I had tried to find It’s a Jungle, which specializes in roses and orchids, a couple of times before; this time, armed with better directions from its website, I succeeded. Located in a converted suburban house on Kramer Lane, it’s easy to miss. The tiny parking lot was almost full when Margaret and pulled in although there didn’t seem to be anyone about. We peeked in the back yard which is completely filled with potted roses and one very prolific pear tree. We wandered up and down aisles of roses in containers grouped by type. I spotted quite a few that I was unfamiliar with. Unfortunately, some of the labels were difficult to read, faded by Austin’s glaring summer sun. Few things irritate me more in a garden center than poorly labelled plants. So I was beginning to feel dismissive until the owner came by to see if we had questions.

In Austin, most local nurseries get their roses from The Antique Rose Emporium. I didn’t see their labels on these roses so I asked who supplied them. “Oh. We grow them all ourselves. Except the ones that are patented. We get those from Jackson and Perkins.” I just stood there with my mouth open. “You grow all these yourself?” “Most of them. And we have free classes so you can learn how to propagate them yourself, too. We use the same “bag” method that the rose rustlers use.” Now I was suddenly very impressed.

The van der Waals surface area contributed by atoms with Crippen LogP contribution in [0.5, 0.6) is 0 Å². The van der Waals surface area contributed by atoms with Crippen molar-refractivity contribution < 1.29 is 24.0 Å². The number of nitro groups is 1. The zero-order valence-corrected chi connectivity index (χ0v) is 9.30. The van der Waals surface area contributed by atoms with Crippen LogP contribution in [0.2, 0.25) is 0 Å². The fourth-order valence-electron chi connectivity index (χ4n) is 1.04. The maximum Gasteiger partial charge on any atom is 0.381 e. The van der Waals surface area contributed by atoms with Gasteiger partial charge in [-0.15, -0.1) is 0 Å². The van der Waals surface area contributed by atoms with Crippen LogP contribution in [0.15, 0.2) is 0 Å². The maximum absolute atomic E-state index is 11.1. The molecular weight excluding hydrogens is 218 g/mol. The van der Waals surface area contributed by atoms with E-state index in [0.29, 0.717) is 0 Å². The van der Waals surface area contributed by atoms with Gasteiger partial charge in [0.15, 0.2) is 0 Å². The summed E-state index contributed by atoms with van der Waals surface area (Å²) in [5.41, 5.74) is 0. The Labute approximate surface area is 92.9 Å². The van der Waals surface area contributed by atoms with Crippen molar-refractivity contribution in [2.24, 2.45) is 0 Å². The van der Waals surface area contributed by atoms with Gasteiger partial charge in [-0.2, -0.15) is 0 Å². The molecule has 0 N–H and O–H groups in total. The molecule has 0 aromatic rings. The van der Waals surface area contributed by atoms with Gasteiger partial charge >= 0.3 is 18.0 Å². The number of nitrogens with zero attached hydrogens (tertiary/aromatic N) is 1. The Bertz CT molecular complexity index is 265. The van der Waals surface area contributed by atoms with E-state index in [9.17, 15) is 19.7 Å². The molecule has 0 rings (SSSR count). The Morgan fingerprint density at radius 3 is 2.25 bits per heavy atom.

We wandered around the grounds with a new appreciation for what we were seeing. Then we decided to check out It’s A Jungle’s other specialty, orchids. I’ve never been the least bit interested in orchids or houseplants of any kind. But I do like visiting greenhouses and orangeries. The first hothouse we went into seemed to be a working greenhouse and many of the orchids were out of flower. Still Margaret and I both saw things we liked.

Then we entered the main hothouse and were stopped stunned in our tracks.

It really was a jungle.